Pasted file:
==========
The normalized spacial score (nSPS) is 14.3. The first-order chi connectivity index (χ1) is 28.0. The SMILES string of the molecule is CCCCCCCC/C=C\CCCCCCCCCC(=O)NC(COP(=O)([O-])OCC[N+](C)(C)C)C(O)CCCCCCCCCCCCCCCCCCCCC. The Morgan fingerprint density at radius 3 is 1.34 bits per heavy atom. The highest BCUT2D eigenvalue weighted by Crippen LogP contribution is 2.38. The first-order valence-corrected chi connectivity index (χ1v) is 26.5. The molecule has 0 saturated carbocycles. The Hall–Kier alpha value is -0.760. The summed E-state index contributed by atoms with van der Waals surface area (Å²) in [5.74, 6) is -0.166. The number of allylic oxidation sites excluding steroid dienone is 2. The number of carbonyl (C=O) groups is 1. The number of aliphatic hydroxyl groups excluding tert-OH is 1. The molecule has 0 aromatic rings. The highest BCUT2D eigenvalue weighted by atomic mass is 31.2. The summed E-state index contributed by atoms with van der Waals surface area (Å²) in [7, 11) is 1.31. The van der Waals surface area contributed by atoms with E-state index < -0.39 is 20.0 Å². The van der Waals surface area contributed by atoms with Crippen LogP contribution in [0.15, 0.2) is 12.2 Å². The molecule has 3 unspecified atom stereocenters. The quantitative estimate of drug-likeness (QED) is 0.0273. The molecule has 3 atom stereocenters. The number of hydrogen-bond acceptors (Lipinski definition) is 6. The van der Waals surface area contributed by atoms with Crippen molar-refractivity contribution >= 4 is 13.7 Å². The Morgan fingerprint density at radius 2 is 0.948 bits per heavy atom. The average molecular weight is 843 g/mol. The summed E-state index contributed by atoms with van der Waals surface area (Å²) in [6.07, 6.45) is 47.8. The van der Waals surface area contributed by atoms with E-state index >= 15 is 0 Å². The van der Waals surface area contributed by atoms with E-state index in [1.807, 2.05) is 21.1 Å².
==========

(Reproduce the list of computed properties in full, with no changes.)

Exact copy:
The normalized spacial score (nSPS) is 14.3. The first-order chi connectivity index (χ1) is 28.0. The SMILES string of the molecule is CCCCCCCC/C=C\CCCCCCCCCC(=O)NC(COP(=O)([O-])OCC[N+](C)(C)C)C(O)CCCCCCCCCCCCCCCCCCCCC. The Morgan fingerprint density at radius 3 is 1.34 bits per heavy atom. The highest BCUT2D eigenvalue weighted by Crippen LogP contribution is 2.38. The first-order valence-corrected chi connectivity index (χ1v) is 26.5. The molecule has 0 saturated carbocycles. The Hall–Kier alpha value is -0.760. The summed E-state index contributed by atoms with van der Waals surface area (Å²) in [5.74, 6) is -0.166. The number of allylic oxidation sites excluding steroid dienone is 2. The number of carbonyl (C=O) groups is 1. The number of aliphatic hydroxyl groups excluding tert-OH is 1. The molecule has 0 aromatic rings. The highest BCUT2D eigenvalue weighted by atomic mass is 31.2. The summed E-state index contributed by atoms with van der Waals surface area (Å²) in [7, 11) is 1.31. The van der Waals surface area contributed by atoms with E-state index < -0.39 is 20.0 Å². The van der Waals surface area contributed by atoms with Crippen LogP contribution in [0.15, 0.2) is 12.2 Å². The molecule has 3 unspecified atom stereocenters. The quantitative estimate of drug-likeness (QED) is 0.0273. The molecule has 3 atom stereocenters. The number of hydrogen-bond acceptors (Lipinski definition) is 6. The van der Waals surface area contributed by atoms with Crippen molar-refractivity contribution >= 4 is 13.7 Å². The Morgan fingerprint density at radius 2 is 0.948 bits per heavy atom. The average molecular weight is 843 g/mol. The summed E-state index contributed by atoms with van der Waals surface area (Å²) in [6.07, 6.45) is 47.8. The van der Waals surface area contributed by atoms with E-state index >= 15 is 0 Å². The van der Waals surface area contributed by atoms with E-state index in [1.807, 2.05) is 21.1 Å².